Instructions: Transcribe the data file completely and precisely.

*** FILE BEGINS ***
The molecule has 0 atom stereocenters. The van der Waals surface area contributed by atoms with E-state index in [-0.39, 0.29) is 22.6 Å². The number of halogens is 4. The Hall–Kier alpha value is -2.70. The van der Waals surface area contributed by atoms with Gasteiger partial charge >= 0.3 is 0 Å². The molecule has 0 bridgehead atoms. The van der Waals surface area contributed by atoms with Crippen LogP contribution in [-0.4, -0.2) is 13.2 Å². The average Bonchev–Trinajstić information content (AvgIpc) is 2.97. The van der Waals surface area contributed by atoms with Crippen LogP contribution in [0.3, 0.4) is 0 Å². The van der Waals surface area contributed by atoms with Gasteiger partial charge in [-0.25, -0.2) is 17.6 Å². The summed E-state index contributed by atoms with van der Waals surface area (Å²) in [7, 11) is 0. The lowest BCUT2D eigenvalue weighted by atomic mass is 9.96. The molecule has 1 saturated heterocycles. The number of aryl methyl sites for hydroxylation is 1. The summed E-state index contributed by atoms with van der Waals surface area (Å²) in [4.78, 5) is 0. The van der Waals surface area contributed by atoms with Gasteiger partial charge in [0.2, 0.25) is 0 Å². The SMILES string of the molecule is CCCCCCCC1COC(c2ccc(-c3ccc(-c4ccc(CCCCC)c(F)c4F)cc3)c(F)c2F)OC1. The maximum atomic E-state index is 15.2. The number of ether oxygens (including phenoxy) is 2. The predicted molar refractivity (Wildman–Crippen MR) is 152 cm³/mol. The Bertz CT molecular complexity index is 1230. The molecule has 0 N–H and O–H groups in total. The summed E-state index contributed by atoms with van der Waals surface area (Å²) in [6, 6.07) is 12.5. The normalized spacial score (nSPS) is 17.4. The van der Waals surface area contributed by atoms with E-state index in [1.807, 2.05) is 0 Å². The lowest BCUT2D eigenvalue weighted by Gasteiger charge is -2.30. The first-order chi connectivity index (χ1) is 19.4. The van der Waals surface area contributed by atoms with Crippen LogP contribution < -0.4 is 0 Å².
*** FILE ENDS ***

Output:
The molecule has 0 atom stereocenters. The van der Waals surface area contributed by atoms with E-state index in [-0.39, 0.29) is 22.6 Å². The number of halogens is 4. The Hall–Kier alpha value is -2.70. The van der Waals surface area contributed by atoms with Gasteiger partial charge >= 0.3 is 0 Å². The molecule has 0 bridgehead atoms. The van der Waals surface area contributed by atoms with Crippen LogP contribution in [-0.4, -0.2) is 13.2 Å². The average Bonchev–Trinajstić information content (AvgIpc) is 2.97. The van der Waals surface area contributed by atoms with Crippen LogP contribution in [0.3, 0.4) is 0 Å². The van der Waals surface area contributed by atoms with Gasteiger partial charge in [-0.25, -0.2) is 17.6 Å². The summed E-state index contributed by atoms with van der Waals surface area (Å²) in [7, 11) is 0. The lowest BCUT2D eigenvalue weighted by atomic mass is 9.96. The molecule has 1 saturated heterocycles. The number of aryl methyl sites for hydroxylation is 1. The summed E-state index contributed by atoms with van der Waals surface area (Å²) in [4.78, 5) is 0. The van der Waals surface area contributed by atoms with Gasteiger partial charge in [0.2, 0.25) is 0 Å². The SMILES string of the molecule is CCCCCCCC1COC(c2ccc(-c3ccc(-c4ccc(CCCCC)c(F)c4F)cc3)c(F)c2F)OC1. The maximum atomic E-state index is 15.2. The number of ether oxygens (including phenoxy) is 2. The predicted molar refractivity (Wildman–Crippen MR) is 152 cm³/mol. The Bertz CT molecular complexity index is 1230. The molecule has 0 N–H and O–H groups in total. The summed E-state index contributed by atoms with van der Waals surface area (Å²) in [6, 6.07) is 12.5. The normalized spacial score (nSPS) is 17.4. The van der Waals surface area contributed by atoms with E-state index in [1.807, 2.05) is 0 Å². The lowest BCUT2D eigenvalue weighted by Gasteiger charge is -2.30. The first-order chi connectivity index (χ1) is 19.4. The van der Waals surface area contributed by atoms with Crippen LogP contribution < -0.4 is 0 Å².